shut somebody out from
I felt I was being shut out from all the family’s affairs.
2 . shut somebody/something ↔ out to prevent someone or something from entering a place:
heavy curtains that shut out the sunlight
shut somebody/something ↔ out from
The door closed firmly, shutting me out from the warmth inside.
3 . shut something ↔ out to stop yourself from thinking about or noticing something, so that you are not affected by it:
People close their windows at night in a vain attempt to shut out the sound of gunfire.
She shut out memories of James.
Jenny closed her eyes and tried to shut everything out.
4 . shut out somebody American English to defeat an opposing sports team and prevent them from getting any points:
Colorado shut out Kansas City 3–0.
shut up phrasal verb
1 . shut up! spoken not polite used to tell someone to stop talking SYN be quiet! :
Oh, shut up! I don’t want to hear your excuses.
Just shut up and listen.
shut up! about
Shut up about your stupid dog, okay!
2 . shut (somebody) up informal to stop talking or be quiet, or to make someone do this:
I can’t stand that woman. She never shuts up.
shut (somebody) up about
I wish you’d shut up about Chris.
I only said that to shut her up.
3 . shut somebody up to keep someone in a place away from other people, and prevent them from leaving
shut somebody up in
I’ve had a terrible cold and been shut up in my room for a week.
Was there any need to keep us shut up here?
4 . shut something ↔ up to close a shop, room etc so that people cannot get into it:
Bernadette cleaned the attic and then shut it up for another year.
5 . shut up shop British English informal to close a business or stop working, at the end of the day or permanently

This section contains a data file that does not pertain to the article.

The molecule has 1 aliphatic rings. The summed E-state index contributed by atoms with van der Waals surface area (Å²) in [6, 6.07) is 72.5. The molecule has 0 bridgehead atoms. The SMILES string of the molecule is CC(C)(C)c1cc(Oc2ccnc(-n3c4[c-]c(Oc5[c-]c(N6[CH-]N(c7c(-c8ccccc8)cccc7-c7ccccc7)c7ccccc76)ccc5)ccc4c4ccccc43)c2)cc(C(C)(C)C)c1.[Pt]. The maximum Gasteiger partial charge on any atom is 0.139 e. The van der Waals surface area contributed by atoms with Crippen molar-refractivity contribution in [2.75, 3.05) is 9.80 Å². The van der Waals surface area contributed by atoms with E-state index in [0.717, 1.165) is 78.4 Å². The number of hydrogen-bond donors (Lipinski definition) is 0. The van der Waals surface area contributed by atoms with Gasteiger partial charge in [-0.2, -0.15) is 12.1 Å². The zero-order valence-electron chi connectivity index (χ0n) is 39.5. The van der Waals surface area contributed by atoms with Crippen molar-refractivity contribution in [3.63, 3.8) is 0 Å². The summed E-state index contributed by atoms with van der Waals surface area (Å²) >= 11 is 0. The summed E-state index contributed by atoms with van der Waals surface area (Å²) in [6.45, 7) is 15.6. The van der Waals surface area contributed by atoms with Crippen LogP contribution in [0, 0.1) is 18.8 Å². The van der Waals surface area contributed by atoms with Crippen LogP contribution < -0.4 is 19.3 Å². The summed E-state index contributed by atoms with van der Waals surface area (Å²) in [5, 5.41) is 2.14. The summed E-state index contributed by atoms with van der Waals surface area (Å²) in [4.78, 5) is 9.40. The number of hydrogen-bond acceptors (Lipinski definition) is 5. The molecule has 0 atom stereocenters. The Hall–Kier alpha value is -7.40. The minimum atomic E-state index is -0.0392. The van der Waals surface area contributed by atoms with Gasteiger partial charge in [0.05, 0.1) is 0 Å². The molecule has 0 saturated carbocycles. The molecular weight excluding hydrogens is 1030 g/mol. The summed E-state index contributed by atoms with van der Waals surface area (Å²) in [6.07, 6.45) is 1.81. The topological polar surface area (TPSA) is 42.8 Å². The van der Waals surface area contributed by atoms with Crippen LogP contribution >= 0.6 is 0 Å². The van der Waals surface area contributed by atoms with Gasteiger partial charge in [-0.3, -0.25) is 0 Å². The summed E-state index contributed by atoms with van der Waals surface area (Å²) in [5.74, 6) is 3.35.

• • •
▪ close to stop being open, or to make something stop being open. You use close and shut especially about your eyes, your mouth, a door, a window, or a container:
Can I close the window?
Her eyes slowly closed.
He closed the door gently, so as not to wake the children.
▪ shut to close something . Shut sometimes has a feeling of doing something quickly and firmly, whereas close sounds more careful:
He shut the door with a loud bang.
Shut your eyes and go to sleep.
▪ slam to close a door or lid quickly and noisily, especially because you are angry:
She left the room, slamming the door behind her.
▪ draw the curtains to close curtains by pulling them across a window:
The curtains were still drawn at ten o'clock in the morning.
▪ put the lid on something to close a container by putting a lid onto it:
Did you put the lid on the cookie jar?
▪ seal to close something so that no air or water can get in or out:
In this experiment, the chamber must be completely sealed.
II. shut 2 BrE AmE adjective [not before noun]
1 . not open SYN closed :
Is the door shut properly?
She kept the windows shut, for fear of burglars.
He sat with his eyes shut.
The windows were tightly shut.
slam/bang/swing etc shut
The door slammed shut behind him.
pull/kick/slam etc something shut
Jenny pulled the window shut.
⇨ keep your mouth shut at ↑ keep 1 (2)
2 . British English if a shop, bar etc is shut, it is not open for business SYN closed :
in the evening when the shops are shut
Sorry, but we’re shut.
The first four hotels we tried were shut for the winter.
• • •
▪ tightly/tight shut
He went on sobbing, his eyes tight shut.
▪ firmly shut
The door remained firmly shut.
▪ something slams/bangs shut
The front door slammed shut.
▪ something swings shut
The gate swung shut behind her.
▪ pull/kick/slam something shut
He pulled the trapdoor shut over his head.
▪ keep something shut
When it’s so hot, we keep the doors and windows shut and put on the air conditioner.
▪ screw/squeeze your eyes shut (=shut your eyes tight)
Longman Dictionary of Contemporary English. Longman - Словарь современного английского языка. 2012